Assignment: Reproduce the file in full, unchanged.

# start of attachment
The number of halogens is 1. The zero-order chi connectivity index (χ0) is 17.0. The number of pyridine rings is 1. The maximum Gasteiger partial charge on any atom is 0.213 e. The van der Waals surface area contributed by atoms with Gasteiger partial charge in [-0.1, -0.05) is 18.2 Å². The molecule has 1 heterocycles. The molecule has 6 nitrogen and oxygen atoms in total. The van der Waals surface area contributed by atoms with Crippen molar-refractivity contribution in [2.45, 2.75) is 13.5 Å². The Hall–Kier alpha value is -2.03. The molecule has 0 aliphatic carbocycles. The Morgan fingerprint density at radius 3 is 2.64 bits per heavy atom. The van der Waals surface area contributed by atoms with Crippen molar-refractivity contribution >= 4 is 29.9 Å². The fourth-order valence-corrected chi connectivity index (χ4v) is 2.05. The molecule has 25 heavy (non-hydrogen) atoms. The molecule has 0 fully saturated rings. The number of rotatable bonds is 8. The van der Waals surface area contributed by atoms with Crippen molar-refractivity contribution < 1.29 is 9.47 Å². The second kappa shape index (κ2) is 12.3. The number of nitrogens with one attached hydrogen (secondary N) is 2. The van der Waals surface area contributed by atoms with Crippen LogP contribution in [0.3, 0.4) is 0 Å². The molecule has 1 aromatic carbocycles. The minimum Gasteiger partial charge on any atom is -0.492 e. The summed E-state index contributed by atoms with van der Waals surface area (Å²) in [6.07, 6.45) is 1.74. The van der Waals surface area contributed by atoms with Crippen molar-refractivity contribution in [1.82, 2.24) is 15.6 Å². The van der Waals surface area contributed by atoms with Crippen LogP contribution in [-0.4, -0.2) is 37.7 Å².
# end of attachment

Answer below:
The number of halogens is 1. The zero-order chi connectivity index (χ0) is 17.0. The number of pyridine rings is 1. The maximum Gasteiger partial charge on any atom is 0.213 e. The van der Waals surface area contributed by atoms with Gasteiger partial charge in [-0.1, -0.05) is 18.2 Å². The molecule has 1 heterocycles. The molecule has 6 nitrogen and oxygen atoms in total. The van der Waals surface area contributed by atoms with Crippen molar-refractivity contribution in [2.45, 2.75) is 13.5 Å². The Hall–Kier alpha value is -2.03. The molecule has 0 aliphatic carbocycles. The Morgan fingerprint density at radius 3 is 2.64 bits per heavy atom. The van der Waals surface area contributed by atoms with Crippen molar-refractivity contribution >= 4 is 29.9 Å². The fourth-order valence-corrected chi connectivity index (χ4v) is 2.05. The molecule has 25 heavy (non-hydrogen) atoms. The molecule has 0 fully saturated rings. The number of rotatable bonds is 8. The van der Waals surface area contributed by atoms with Crippen molar-refractivity contribution < 1.29 is 9.47 Å². The second kappa shape index (κ2) is 12.3. The number of nitrogens with one attached hydrogen (secondary N) is 2. The van der Waals surface area contributed by atoms with Crippen LogP contribution in [0.3, 0.4) is 0 Å². The molecule has 1 aromatic carbocycles. The minimum Gasteiger partial charge on any atom is -0.492 e. The summed E-state index contributed by atoms with van der Waals surface area (Å²) in [6.07, 6.45) is 1.74. The van der Waals surface area contributed by atoms with Crippen molar-refractivity contribution in [1.82, 2.24) is 15.6 Å². The van der Waals surface area contributed by atoms with Crippen LogP contribution in [-0.4, -0.2) is 37.7 Å².